Macbeth's Young Frankenstein Moment
By Adam Casdin
By William Shakespeare
149 W. 45th St.
Box office: (212) 239-6200
What's really disturbing about Macbeth,
August: Osage County, and Young Frankenstein is, surprisingly,
that they are amped-up and over-stimulating in similar ways: broad humor
and unpredictable flashes of blinding strobe light (Young Frankenstein);
cartoonish emotional cruelty (August, where it's not enough
to have one sister in love with her first cousin, he also has to be
her half-brother); and a shock-and-awe (sound and fury?) staging (Macbeth)
where actors are pitted against the light and audio effects.
I have my own version of Macbeth in
my mind, a sense of how it should be played, and maybe that's part of
my problem with the current production. But really, that opening scene
where the soldier on the gurney writhes and screams his dense, metaphorical
battle narrative is the problem. Could anyone understand his words?
I don't think so. Instead, we get what information we need visually.
It no longer matters that through this narrative Shakespeare presents
us with a type of storytelling--heroic, epic even--that he uses as a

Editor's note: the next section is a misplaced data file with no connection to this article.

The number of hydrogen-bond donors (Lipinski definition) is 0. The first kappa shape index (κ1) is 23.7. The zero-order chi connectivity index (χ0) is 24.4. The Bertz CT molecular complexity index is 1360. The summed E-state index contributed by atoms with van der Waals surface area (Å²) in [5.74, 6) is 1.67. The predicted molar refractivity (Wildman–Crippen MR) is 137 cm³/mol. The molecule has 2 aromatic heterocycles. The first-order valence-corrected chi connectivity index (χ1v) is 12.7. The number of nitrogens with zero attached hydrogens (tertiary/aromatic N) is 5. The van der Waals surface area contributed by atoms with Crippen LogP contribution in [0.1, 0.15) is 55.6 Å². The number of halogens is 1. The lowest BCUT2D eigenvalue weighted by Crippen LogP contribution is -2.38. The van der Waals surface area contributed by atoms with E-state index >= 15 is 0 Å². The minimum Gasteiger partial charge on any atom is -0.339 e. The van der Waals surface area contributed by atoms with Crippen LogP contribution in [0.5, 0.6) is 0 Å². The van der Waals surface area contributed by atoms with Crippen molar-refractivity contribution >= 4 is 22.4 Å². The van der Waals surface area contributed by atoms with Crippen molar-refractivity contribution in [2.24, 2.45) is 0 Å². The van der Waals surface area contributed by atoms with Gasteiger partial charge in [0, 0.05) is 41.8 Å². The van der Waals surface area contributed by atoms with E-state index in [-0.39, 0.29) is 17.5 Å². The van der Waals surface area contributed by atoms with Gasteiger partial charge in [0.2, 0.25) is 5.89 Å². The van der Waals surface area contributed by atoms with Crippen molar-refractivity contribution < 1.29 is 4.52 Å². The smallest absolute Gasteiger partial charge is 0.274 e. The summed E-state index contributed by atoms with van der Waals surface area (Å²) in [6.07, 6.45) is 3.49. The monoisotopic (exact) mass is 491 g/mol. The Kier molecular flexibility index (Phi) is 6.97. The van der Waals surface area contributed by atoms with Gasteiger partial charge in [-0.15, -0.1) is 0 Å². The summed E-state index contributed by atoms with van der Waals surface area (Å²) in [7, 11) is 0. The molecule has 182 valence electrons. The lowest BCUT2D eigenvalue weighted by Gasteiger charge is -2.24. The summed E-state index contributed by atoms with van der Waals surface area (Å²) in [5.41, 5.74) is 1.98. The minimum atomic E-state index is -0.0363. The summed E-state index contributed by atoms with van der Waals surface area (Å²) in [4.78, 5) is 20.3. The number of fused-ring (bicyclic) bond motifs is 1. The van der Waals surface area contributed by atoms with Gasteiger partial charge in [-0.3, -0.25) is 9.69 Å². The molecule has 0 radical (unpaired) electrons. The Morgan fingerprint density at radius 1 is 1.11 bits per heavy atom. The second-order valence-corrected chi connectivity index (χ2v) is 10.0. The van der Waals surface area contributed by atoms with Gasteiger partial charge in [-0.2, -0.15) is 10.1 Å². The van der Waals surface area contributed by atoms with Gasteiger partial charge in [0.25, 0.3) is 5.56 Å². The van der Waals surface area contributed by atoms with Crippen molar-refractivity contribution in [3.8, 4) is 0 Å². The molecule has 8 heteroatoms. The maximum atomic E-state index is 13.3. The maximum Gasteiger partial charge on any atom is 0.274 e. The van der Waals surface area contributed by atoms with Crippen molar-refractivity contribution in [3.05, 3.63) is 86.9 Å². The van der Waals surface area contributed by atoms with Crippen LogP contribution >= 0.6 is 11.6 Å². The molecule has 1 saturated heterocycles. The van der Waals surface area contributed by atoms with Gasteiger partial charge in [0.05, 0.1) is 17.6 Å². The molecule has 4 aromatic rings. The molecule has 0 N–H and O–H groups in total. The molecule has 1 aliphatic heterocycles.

counterpoint to his tale's origin in our own dark desires.
My impression is that director Rupert Goold believed
audiences wouldn't understand half of what was being said--maybe he's
right?--and therefore gave them the emotional tenor of the characters
through a broad delivery assisted by audio-visual prompts. And that's
the problem: Young Frankenstein-August-Macbeth converge in
a theater where ambiguity is out and amplification is in. Why leave
us scratching our heads, wondering what in the world just happened,
when you can sit back and watch familiar feelings fly. I may not expect
Young Frankenstein to make me question my reality, but a joke
can surprise me into seeing the world from a different perspective.
I'll suspend my disbelief and say that Mel Brooks can even do this with
a penis joke. That Young Frankenstein is humorless is probably
not a surprise. That there's no ambiguity in this production of Macbeth
is a tragedy. Lady Macbeth comes on so strong in our first meeting with
her that she's hardly human, or inhuman. She's a stock character here,
mostly. And Macduff, a troubling figure in the play, doesn't worry us
much. He comes round in the end and saves the day.
And, sticking with the play's opening, how can
you not have the witches, Shakespeare's frame for all that follows,
open the play? Juxtaposed against their supernatural vision, the Macbeths'
unnatural worldview, calculatingly human, emerges. In this staging,
the witches remain onstage nearly the entire show, malevolent ghouls
orchestrating the mayhem. And yet, in some sense, Shakespeare casts
his witches as strangely, weirdly sympathetic--kicking against their
mistreatment at the hands of the world's rump-fed runions--ambitious
for power no less than Macbeth and Lady Macbeth. Real evil arrives only
in mock form: Malcolm's pretended "avariciousness" is there at the play's
end, not only as a test for Macduff, not only to suggest that everyone
is manipulating everyone else, but to give us a view of a truly horrifying
articulation of the dark prospect that human ambition, not directed
to an appropriate object, as Bill Clinton once put it, opens before